The nociceptive behaviors were quantified during the 8 o’clock to 17 o’clock during the day. And the experimenters were blind to the experimental design.

EA Administration

All rats in the EA groups were subjected to EA. Four hours after the 1st injection, the EA intervention, which was performed once a day until the end of the experiment, was initiated began after the behavioral test. Needles (0.18 mm × 13 mm) were inserted into the bilateral Zusanli (ST36) and Kunlun (BL60) acupoints at a depth of 5 mm and then connected to a HANS Acupuncture Point Nerve Stimulator (HANS-200A Huawei Co., Ltd., Beijing, China). The stimulation parameters were as follows: 2/100 Hz and an intensity of 0.5 mA, 1.0 mA, and 1.5 mA (the intensity increased every 10 min) for a total of 30 min.

Sham EA was also performed. Needles of the same size were inserted subcutaneously into the animals at the ST36 and BL60 acupoints (at a depth of 1 mm). The needles were connected to the same stimulator, but no electrical stimulation was administered.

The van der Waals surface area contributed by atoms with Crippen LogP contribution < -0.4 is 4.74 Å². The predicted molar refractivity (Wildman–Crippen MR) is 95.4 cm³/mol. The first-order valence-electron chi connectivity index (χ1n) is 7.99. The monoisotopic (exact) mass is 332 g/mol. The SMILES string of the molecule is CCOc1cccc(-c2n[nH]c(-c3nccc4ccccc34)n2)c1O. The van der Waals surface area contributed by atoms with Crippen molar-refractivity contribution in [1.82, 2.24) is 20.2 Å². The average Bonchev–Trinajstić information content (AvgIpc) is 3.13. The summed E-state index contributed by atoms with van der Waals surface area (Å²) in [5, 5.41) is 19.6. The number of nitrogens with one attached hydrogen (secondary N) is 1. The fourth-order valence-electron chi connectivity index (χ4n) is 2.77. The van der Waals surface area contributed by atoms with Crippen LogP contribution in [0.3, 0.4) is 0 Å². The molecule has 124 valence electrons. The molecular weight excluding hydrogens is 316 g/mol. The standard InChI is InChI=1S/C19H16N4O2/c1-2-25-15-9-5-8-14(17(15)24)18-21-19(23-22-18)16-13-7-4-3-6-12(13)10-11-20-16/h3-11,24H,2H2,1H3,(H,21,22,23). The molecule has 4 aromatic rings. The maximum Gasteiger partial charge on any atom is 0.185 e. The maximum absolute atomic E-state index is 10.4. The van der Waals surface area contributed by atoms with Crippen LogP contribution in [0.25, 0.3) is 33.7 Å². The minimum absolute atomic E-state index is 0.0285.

Immunofluorescence

The rats were sacrificed 24 h after the 2nd injection after MWT assessment was completed. The rats were anesthetized with 2% pentobarbital sodium (40 mg/kg, i.p.). Then, the rats were quickly perfused with 0.9% NaCl (4°C) followed by 4% paraformaldehyde in 0.1 M phosphate-buffered saline (PBS) for prefixation. The ipsilateral L4–L6 DRGs were removed and postfixed in 4% paraformaldehyde for 3 h at 4°C before being transferred to 15 and 30% sucrose for dehydration and stored in a −80°C freezer. The DRGs were transversely sectioned (10 μm) with a cryostat and dried at 37°C for 20 min. Then, the sections were blocked with 5% normal donkey serum in TBST (1% Tween-20) for 1 h at 37°C. Then, the sections were incubated with primary antibodies diluted in blocking solution overnight at 4°C. The primary antibodies were mouse anti-GABAARα2 (ab193311, Abcam, Cambridge, United Kingdom) and rabbit anti-PKCε (ab124806, Abcam, Cambridge, United Kingdom). Then, the sections were washed with TBST and incubated with donkey anti-rabbit (Alexa Fluor 488-labeled) or goat anti-mouse (Cy3-labeled) secondary antibody at 37°C for 1 h (diluted with 5% normal donkey serum in TBST). Images were taken using an Imager. M2 microscope (ZEISS, Germany). The analysts were blind to the experiment design.

Western Blotting